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Smartphone app transforms care for Royal Papworth Hospital patients with cystic fibrosis



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Patients with cystic fibrosis (CF) at Royal Papworth Hospital have been able to monitor their health from home during the pandemic via a smartphone app.

Project Breathe equipment
Project Breathe equipment

CF is a genetic condition that weakens the lungs and affects the digestive system. Historically, a visit to the hospital had been the only way for a clinical team to monitor patients’ health, and, even before Covid-19, patients would have to wear masks when in hospital to protect themselves from picking up infections.

That was one of the reasons behind the launch of a first-of-its-kind study at Royal Papworth Hospital, called Project Breathe, in February 2019, which allowed people with CF to monitor their health at home.

Patients are allocated devices – such as a FitBit and electronic scales – that measure key indicators including lung function, blood oxygen levels, weight, sleep and temperature, and then upload the results via a smartphone.

That data is then uploaded to an app on their phone and sent to the hospital, enabling clinicians to view each individual’s data at virtual appointments. By tracking their own health, patients can also intervene earlier and potentially head-off serious, lung-damaging infections.

Rachel Godfrey, a cystic fibrosis research sister, said: “People with cystic fibrosis spend a lot of time in hospital, both as inpatients and outpatients. We know that a lot of those outpatient appointments can be avoided with the right technology.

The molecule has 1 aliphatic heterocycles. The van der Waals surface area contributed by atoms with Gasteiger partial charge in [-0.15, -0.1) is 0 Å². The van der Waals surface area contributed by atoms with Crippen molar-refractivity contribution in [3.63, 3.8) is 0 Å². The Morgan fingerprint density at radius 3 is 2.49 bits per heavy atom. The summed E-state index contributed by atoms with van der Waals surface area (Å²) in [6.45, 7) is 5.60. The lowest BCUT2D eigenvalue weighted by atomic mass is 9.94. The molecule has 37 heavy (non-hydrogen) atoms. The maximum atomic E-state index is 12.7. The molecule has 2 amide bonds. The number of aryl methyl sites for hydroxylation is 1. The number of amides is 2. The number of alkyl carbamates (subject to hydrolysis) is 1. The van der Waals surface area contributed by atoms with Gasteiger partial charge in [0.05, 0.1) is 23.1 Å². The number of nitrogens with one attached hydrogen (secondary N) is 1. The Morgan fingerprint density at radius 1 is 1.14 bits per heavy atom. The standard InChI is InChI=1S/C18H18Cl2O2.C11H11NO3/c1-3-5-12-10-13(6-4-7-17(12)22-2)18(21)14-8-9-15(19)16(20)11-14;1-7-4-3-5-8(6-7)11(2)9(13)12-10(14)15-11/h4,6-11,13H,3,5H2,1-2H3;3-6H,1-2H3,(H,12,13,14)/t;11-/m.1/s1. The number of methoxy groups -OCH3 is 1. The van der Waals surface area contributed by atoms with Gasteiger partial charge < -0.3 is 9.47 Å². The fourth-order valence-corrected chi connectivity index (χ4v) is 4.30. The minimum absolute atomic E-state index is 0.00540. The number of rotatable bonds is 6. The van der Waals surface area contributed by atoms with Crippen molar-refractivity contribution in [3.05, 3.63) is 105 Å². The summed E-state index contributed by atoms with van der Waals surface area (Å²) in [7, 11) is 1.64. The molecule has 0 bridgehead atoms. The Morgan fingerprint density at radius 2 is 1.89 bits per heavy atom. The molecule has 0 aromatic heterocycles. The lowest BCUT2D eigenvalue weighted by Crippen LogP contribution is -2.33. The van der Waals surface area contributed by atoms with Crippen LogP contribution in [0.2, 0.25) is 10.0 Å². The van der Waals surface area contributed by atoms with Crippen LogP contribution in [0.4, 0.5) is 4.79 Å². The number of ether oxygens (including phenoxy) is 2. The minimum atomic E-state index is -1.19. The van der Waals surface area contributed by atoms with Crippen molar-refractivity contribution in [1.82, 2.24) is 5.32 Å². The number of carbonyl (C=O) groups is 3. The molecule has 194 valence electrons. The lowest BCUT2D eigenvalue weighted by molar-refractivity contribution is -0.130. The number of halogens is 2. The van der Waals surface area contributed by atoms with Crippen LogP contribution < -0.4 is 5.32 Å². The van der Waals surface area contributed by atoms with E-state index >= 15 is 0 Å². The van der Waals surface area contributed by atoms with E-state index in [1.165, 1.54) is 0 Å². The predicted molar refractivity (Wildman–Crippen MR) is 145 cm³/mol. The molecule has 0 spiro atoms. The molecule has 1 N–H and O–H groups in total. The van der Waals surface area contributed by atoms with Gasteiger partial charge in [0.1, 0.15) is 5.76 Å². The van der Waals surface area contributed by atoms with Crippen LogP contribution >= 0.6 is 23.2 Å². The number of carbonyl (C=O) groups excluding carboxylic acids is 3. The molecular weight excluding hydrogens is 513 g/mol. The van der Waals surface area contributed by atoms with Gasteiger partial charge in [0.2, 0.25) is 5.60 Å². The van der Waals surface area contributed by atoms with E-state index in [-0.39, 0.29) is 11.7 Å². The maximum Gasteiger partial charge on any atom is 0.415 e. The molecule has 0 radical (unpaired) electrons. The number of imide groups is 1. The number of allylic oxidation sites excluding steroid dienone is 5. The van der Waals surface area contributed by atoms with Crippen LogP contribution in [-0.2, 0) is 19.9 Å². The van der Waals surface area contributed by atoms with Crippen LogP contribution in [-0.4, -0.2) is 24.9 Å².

“A patient’s nearest CF centre can be some distance away, meaning a full day of travel and tests, leading to fatigue and therefore poor performances in the tests we do and, subsequently, sometimes misleading information about their health."

The Project Breathe team at Royal Papworth
The Project Breathe team at Royal Papworth

The study is also reducing the number of days that cystic fibrosis patients spend in hospital for intravenous antibiotic treatment.

Once participants have home monitoring equipment, they are given the option to consent to their data being analysed by machine learning experts at the University of Cambridge and Microsoft Research. The data is stored in the cloud and develops early warning algorithms, using a predictive model to determine when patients are becoming sick long before they begin to feel unwell.

Professor Andres Floto, professor of respiratory biology at the University of Cambridge and an honorary consultant physician at Royal Papworth Hospital, explained: “As well as avoiding the usual clinic attendances, early results show that the model can identify a decline in a patient’s condition an average of 11 days earlier than antibiotics would typically be started.

“Virtual clinics and home monitoring have surged in use across the NHS during the coronavirus pandemic. Project Breathe has been ahead of the curve in that respect. If we can also intervene earlier, we should be able to protect patients – in this case their lungs – from long-term, ongoing damage.”

This pioneering work in Cambridge has now led to Project Breathe being expanded significantly across the UK and internationally.

Read more:

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